Conversion, Part One: Good Shepherds Day
Today, which is the fourth Sunday in the Easter season, Father Carucci’s homily described how the idea of community, of being part of a “flock,” fits into being Christian. A priest of indeterminate age with short-cropped dark hair and a cropped barely graying beard, Carucci lends dark humor and a finger-shaking rhetoric to almost any subject, both of which endear me to him, and as he discussed “Good Shepherds Sunday,” he stabbed directly at the man who believes himself to be “spiritual but not religious,” a schism of convenience he said, since it allows for dogma and morality to be fluid and self-determined. I have been attending Mass at St. Bede’s Catholic Church in Montgomery, Alabama every Sunday since the beginning of Lent, the most consistent church attendance record I have had probably in my whole life. In general, I have enjoyed hearing Father Carucci’s homilies.
Since marrying a Catholic woman ten years ago, I have been considering joining the Catholic Church. As a person whose experiences with organized religion have ranged from lukewarm to negative, the idea of joining the largest and most organized religious institution on Earth has been overwhelming and has filled me with a peculiar reticence. However, recent events have urged me forward into a feeling that is more tangible than anything I have previously felt. Last February, my father died suddenly and without warning of a massive heart attack, and when faced with death so immediately, notions of religion, God, and the afterlife certainly accompany any reasonable man’s spectrum of emotions and thoughts. In addition to his death, I have been facing the fact that my oldest child, my five-year-old daughter, will soon enter into her period of Catholic education, which I agreed to in order to marry her mother, and move toward her first communion. This upcoming facet of our lives will occur in roughly the next two years, meaning that I have roughly one year to experience that cycle of education of myself before I willingly submit to have my child learn things that I myself know very little or nothing about and have never participated in.
My story, something of a conversion narrative, begins much further back. My first time ever entering the doors of a Catholic Church occurred in my mid-20s, and my history of chagrin with institutional Christianity goes back to the beginning of my memories. I recall childhood experiences of church attendance with two significant factors: dressing in horribly uncomfortable clothes in the Alabama heat on what could otherwise be a day off, and listening to sanctimonious messages about what we ought-to-be spoken in the midst of nodding affirmation from people that I wasn’t sure were up to the challenge. As further evidence of my distance from a religious life, I had lived until age 26 believing that I had been baptized in a Baptist church as a child, and found out a truth to the contrary when arranging the details of my pending marriage to a “cradle Catholic.” Though I can never remember a time that I have not considered myself a Christian, I can also never remember taking part in a “church life,” being involved in it, or having a sense that I had any business occupying a church pew.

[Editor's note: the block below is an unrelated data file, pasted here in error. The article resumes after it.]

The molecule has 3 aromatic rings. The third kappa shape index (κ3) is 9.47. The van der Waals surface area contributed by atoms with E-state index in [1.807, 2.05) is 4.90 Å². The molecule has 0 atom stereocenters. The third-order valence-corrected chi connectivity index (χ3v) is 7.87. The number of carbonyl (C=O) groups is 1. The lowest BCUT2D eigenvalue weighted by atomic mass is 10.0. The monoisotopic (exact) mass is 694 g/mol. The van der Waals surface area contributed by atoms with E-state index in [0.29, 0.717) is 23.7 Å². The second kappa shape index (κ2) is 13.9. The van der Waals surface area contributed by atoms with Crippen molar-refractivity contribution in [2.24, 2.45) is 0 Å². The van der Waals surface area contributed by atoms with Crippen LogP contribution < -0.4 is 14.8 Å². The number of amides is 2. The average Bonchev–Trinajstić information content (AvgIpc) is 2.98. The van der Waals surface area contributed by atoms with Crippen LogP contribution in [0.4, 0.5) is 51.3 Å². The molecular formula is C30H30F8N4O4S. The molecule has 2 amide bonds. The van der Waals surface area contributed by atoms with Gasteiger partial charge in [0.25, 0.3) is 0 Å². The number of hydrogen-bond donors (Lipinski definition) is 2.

I have a strong sense now that my journey toward becoming a Catholic has begun. Although I agree now with Father Carucci that being a Christian means being part of a “flock,” I also believe in another aspect that he did not discuss: that each man “follows” in his own way. In his homily, Carucci alluded to Church that was built on “the rock” of Saint Peter and to the transient nature of non-Catholic denominations that do not have as solid of a foundation; to continue his metaphor, I believe that every stone in the structure has its place, every part has its function . . . this Aristotelian idea of “organic unity.” So where do I fit in? Or possibly the more appropriate question may be: will I fit in at all?
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